I did reconsider my “bottom of the barrel” comfort rankings after spending some time doing more comparisons. Fact is, only the top 3 can really be considered “comfortable”. The others have to be judged on the level of the un-comfort.

It’s worth pointing out that with the exception of the ES7, relative isolation and comfort appear inversely related. The ES7 disappoints by being fairly weak at isolating AND pretty uncomfortable. Not a good combination.


Do my main criteria here is this: if I throw them in a briefcase, will they be OK?

The HD25’s are without peer here. Light, crazy-strong-durable, and while the stock cable sounds kinda bad, it’s made of steel. The RP21, MV-1, K81DJ, and ES7 all have earpads that swivel so they can “fold flat”, which is of some convenience. However, the ES7’s have a easy-to-mess-up mirror finish, and lose points. The MV-1 and RP-1 are fairly big. The K81DJ has WAAAAY too long a cord. The D1000’s would benefit if their earcups swiveled, but they are pretty tough and very light. So while all of the cans below the HD25’s have issues, here is how I scored them:



So, is an overall ranking fair, or even possible? I’m not sure. There are SO many factors involved here, and there are so many differences. But I am not shy, so I am offering my opinion, but you should pay more attention to the factors above than the overall ranking below.


Yes, this mirrors the SQ rankings, and I do put a huge premium on that. And for airplane use, the rankings would basically be 1. HD25-1; 2. Use an IEM/NC can. And if you like a REALLY WEIRD sonic signature, you might put the MV-1’s at the top, since they are pretty comfy and isolate pretty well. If you don’t need isolation the D1000’s probably win, with their “are they even still on my head” comfort level. It you like a very forward sounding spectral balance, and don’t have an issue with vice-like supra-aural headphones, then the ES7’s might be for you.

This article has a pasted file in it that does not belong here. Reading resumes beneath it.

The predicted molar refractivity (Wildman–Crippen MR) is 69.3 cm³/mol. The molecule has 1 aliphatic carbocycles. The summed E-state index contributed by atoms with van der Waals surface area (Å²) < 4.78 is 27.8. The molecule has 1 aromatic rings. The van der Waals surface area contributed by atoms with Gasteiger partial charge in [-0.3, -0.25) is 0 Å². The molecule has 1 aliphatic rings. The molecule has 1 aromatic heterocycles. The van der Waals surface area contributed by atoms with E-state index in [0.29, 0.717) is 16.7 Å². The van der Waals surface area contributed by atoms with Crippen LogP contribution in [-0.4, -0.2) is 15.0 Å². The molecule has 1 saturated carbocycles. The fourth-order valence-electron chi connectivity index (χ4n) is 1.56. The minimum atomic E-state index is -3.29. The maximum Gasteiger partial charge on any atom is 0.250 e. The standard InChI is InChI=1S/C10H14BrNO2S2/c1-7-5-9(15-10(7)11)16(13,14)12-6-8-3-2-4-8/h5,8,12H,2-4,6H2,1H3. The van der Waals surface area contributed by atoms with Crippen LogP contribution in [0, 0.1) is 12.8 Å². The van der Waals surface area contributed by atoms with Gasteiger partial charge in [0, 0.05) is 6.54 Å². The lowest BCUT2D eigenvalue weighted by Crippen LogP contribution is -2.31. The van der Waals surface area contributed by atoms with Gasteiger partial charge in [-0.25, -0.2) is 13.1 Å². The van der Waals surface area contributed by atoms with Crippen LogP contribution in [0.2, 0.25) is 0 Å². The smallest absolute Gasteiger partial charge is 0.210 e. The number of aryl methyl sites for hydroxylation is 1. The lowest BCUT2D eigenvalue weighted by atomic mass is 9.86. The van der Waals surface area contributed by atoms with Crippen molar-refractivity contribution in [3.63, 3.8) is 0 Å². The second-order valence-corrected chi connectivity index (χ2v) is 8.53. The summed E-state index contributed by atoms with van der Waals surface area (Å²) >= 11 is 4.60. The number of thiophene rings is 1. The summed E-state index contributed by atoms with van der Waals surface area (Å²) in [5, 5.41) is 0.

As for me, nothing dethroned my HD25-1’s, although I am going to keep the D1000’s for times I want an on-the-go can but don’t need isolation.

Comments, counter-claims, and general discussion welcome!
Jul 27, 2007 at 1:10 PM Post #2 of 159
That review was just what I and probably many other forum members have been looking for!!
Excellent review skylab!!
Jul 27, 2007 at 1:14 PM Post #4 of 159
Fantastic read as always. Thanks for putting the time and effort in to do this review. It is nice to see some feedback on the less expensive cans out there.

Quick question, I see that you are a fan of the HD25 but you rank it fourth on the comfort scale. You also indicate that the only the top three can really be considered comfortable, and the others ranked on the uncomforatble level. So is the HD25 really that uncomfortable?
Jul 27, 2007 at 1:15 PM Post #5 of 159
This really makes me want to try a pair of D2000--I know, he reviewed the D1000s, but the step up is just so tempting.
Jul 27, 2007 at 1:29 PM Post #6 of 159
Fantastic review....might force me to upgrade from the ES7's.......eventually.
Jul 27, 2007 at 1:48 PM Post #8 of 159
Thanks everyone.

Digihead, the HD25's aren't Super-uncomfortable, but they are nowhere near an comfortable as a circum-aural can IMO. I can wear them for about 2-3 hours before my ears start to hurt.
Jul 27, 2007 at 1:51 PM Post #9 of 159
Well written as usual Sky.

I like your choices for category rankings and glad you included a section for soundstage.
Jul 27, 2007 at 2:28 PM Post #11 of 159
Thank you, Skylab. But now it's frustrating as all I want to do is try these phones for myself. I just wish my wallet would quit its dieting regiment, doesn't seem to be helpin' anyone!
Jul 27, 2007 at 2:29 PM Post #12 of 159
Interesting. No one ever mentioned RP21's chalky signature, before. Good to know.
Jul 27, 2007 at 2:40 PM Post #13 of 159

The ES7 has a little too much treble energy and is a little edgy, but if you like that “hot treble” sound, you will like the ES7 perhaps most of all.

I can vouch for this, I think AT's treble is really set to that. Sometimes I cannot handle the treble of my A700s because I cannot stand it sometimes, it feels like it's piercing my ear drum.

Too bad the D1000 cannot isolate well enough, I might be looking into the RP21s it that bad? I have my A700s and it's terrible whenever I take it for my bus rides (or commuting). I can hear outside noise like I have some open cans on.
Jul 27, 2007 at 3:19 PM Post #15 of 159
Thanks for the review, it inches me closer to the HD25. Really too bad that the D1000 does not isolate
To be fair, the HD25 is not sub $150, especially after adding the Blackmax cable!